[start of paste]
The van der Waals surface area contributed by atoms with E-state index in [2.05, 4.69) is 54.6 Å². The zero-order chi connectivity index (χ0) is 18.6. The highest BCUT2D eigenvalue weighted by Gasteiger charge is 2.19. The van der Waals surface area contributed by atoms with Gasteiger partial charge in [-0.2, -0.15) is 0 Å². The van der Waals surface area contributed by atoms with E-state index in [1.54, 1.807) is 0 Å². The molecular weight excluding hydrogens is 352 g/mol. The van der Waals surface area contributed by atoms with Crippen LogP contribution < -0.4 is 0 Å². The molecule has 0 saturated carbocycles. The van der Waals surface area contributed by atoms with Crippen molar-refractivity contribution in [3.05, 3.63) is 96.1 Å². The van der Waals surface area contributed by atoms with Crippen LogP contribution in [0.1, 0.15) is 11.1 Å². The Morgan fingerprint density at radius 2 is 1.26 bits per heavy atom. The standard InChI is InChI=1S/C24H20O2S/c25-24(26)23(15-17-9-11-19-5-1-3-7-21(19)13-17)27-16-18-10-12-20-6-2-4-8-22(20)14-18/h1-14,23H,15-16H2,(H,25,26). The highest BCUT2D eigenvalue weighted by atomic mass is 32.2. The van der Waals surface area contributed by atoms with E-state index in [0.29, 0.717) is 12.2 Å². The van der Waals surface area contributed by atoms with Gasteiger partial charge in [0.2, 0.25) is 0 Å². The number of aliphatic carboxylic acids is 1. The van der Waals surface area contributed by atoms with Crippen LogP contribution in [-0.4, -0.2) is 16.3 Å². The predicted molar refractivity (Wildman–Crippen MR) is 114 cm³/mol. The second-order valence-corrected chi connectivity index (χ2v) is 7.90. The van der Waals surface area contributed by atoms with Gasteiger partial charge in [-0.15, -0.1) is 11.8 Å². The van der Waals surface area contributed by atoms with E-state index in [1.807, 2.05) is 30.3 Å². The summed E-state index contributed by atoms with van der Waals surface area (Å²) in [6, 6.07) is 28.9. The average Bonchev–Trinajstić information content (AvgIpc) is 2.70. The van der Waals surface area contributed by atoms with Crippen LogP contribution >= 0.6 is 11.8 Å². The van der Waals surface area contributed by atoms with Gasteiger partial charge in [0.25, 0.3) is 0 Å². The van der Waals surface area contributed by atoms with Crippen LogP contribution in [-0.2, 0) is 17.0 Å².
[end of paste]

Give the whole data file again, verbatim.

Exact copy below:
The van der Waals surface area contributed by atoms with E-state index in [2.05, 4.69) is 54.6 Å². The zero-order chi connectivity index (χ0) is 18.6. The highest BCUT2D eigenvalue weighted by Gasteiger charge is 2.19. The van der Waals surface area contributed by atoms with Gasteiger partial charge in [-0.2, -0.15) is 0 Å². The van der Waals surface area contributed by atoms with E-state index in [1.54, 1.807) is 0 Å². The molecular weight excluding hydrogens is 352 g/mol. The van der Waals surface area contributed by atoms with Crippen LogP contribution < -0.4 is 0 Å². The molecule has 0 saturated carbocycles. The van der Waals surface area contributed by atoms with Crippen molar-refractivity contribution in [3.05, 3.63) is 96.1 Å². The van der Waals surface area contributed by atoms with Crippen LogP contribution in [0.1, 0.15) is 11.1 Å². The Morgan fingerprint density at radius 2 is 1.26 bits per heavy atom. The standard InChI is InChI=1S/C24H20O2S/c25-24(26)23(15-17-9-11-19-5-1-3-7-21(19)13-17)27-16-18-10-12-20-6-2-4-8-22(20)14-18/h1-14,23H,15-16H2,(H,25,26). The highest BCUT2D eigenvalue weighted by atomic mass is 32.2. The van der Waals surface area contributed by atoms with E-state index in [0.29, 0.717) is 12.2 Å². The van der Waals surface area contributed by atoms with Gasteiger partial charge in [0.2, 0.25) is 0 Å². The number of aliphatic carboxylic acids is 1. The van der Waals surface area contributed by atoms with Crippen LogP contribution in [-0.4, -0.2) is 16.3 Å². The predicted molar refractivity (Wildman–Crippen MR) is 114 cm³/mol. The second-order valence-corrected chi connectivity index (χ2v) is 7.90. The van der Waals surface area contributed by atoms with Gasteiger partial charge in [-0.15, -0.1) is 11.8 Å². The van der Waals surface area contributed by atoms with E-state index in [1.807, 2.05) is 30.3 Å². The summed E-state index contributed by atoms with van der Waals surface area (Å²) in [6, 6.07) is 28.9. The average Bonchev–Trinajstić information content (AvgIpc) is 2.70. The van der Waals surface area contributed by atoms with Crippen LogP contribution >= 0.6 is 11.8 Å². The van der Waals surface area contributed by atoms with Gasteiger partial charge in [0.25, 0.3) is 0 Å². The van der Waals surface area contributed by atoms with Crippen LogP contribution in [-0.2, 0) is 17.0 Å².